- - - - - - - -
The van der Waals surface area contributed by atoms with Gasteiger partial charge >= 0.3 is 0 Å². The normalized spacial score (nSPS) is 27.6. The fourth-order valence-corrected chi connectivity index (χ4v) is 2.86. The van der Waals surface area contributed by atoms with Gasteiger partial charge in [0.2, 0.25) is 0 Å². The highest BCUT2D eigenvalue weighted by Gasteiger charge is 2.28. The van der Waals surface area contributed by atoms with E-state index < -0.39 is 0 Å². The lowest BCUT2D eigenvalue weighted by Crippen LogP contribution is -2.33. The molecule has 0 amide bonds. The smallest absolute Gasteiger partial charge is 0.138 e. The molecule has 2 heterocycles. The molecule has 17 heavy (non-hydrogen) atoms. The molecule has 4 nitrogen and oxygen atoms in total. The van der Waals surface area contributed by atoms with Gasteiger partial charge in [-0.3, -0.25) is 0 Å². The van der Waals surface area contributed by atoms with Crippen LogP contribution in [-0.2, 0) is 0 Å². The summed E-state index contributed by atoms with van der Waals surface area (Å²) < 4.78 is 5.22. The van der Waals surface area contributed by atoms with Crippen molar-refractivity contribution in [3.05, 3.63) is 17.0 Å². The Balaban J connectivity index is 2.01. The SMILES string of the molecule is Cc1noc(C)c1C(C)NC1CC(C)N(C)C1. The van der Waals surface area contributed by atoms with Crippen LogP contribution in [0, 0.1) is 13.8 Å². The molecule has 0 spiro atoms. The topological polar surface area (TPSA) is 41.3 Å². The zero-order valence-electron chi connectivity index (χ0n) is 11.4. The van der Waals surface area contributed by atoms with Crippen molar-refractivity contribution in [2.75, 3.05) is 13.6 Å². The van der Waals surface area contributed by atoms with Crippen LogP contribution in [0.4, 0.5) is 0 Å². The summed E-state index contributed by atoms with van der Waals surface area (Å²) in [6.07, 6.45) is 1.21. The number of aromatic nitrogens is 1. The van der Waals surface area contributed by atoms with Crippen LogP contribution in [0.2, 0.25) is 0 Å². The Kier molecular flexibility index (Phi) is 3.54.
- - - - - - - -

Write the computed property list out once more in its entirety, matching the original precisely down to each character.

The van der Waals surface area contributed by atoms with Gasteiger partial charge >= 0.3 is 0 Å². The normalized spacial score (nSPS) is 27.6. The fourth-order valence-corrected chi connectivity index (χ4v) is 2.86. The van der Waals surface area contributed by atoms with Gasteiger partial charge in [0.2, 0.25) is 0 Å². The highest BCUT2D eigenvalue weighted by Gasteiger charge is 2.28. The van der Waals surface area contributed by atoms with E-state index < -0.39 is 0 Å². The lowest BCUT2D eigenvalue weighted by Crippen LogP contribution is -2.33. The molecule has 0 amide bonds. The smallest absolute Gasteiger partial charge is 0.138 e. The molecule has 2 heterocycles. The molecule has 17 heavy (non-hydrogen) atoms. The molecule has 4 nitrogen and oxygen atoms in total. The van der Waals surface area contributed by atoms with Gasteiger partial charge in [-0.3, -0.25) is 0 Å². The van der Waals surface area contributed by atoms with Crippen LogP contribution in [-0.2, 0) is 0 Å². The summed E-state index contributed by atoms with van der Waals surface area (Å²) < 4.78 is 5.22. The van der Waals surface area contributed by atoms with Crippen molar-refractivity contribution in [3.05, 3.63) is 17.0 Å². The Balaban J connectivity index is 2.01. The SMILES string of the molecule is Cc1noc(C)c1C(C)NC1CC(C)N(C)C1. The van der Waals surface area contributed by atoms with Crippen LogP contribution in [0, 0.1) is 13.8 Å². The molecule has 0 spiro atoms. The topological polar surface area (TPSA) is 41.3 Å². The zero-order valence-electron chi connectivity index (χ0n) is 11.4. The van der Waals surface area contributed by atoms with Crippen molar-refractivity contribution in [2.75, 3.05) is 13.6 Å². The van der Waals surface area contributed by atoms with Crippen LogP contribution in [0.4, 0.5) is 0 Å². The summed E-state index contributed by atoms with van der Waals surface area (Å²) in [6.07, 6.45) is 1.21. The number of aromatic nitrogens is 1. The van der Waals surface area contributed by atoms with Crippen LogP contribution in [0.2, 0.25) is 0 Å². The Kier molecular flexibility index (Phi) is 3.54.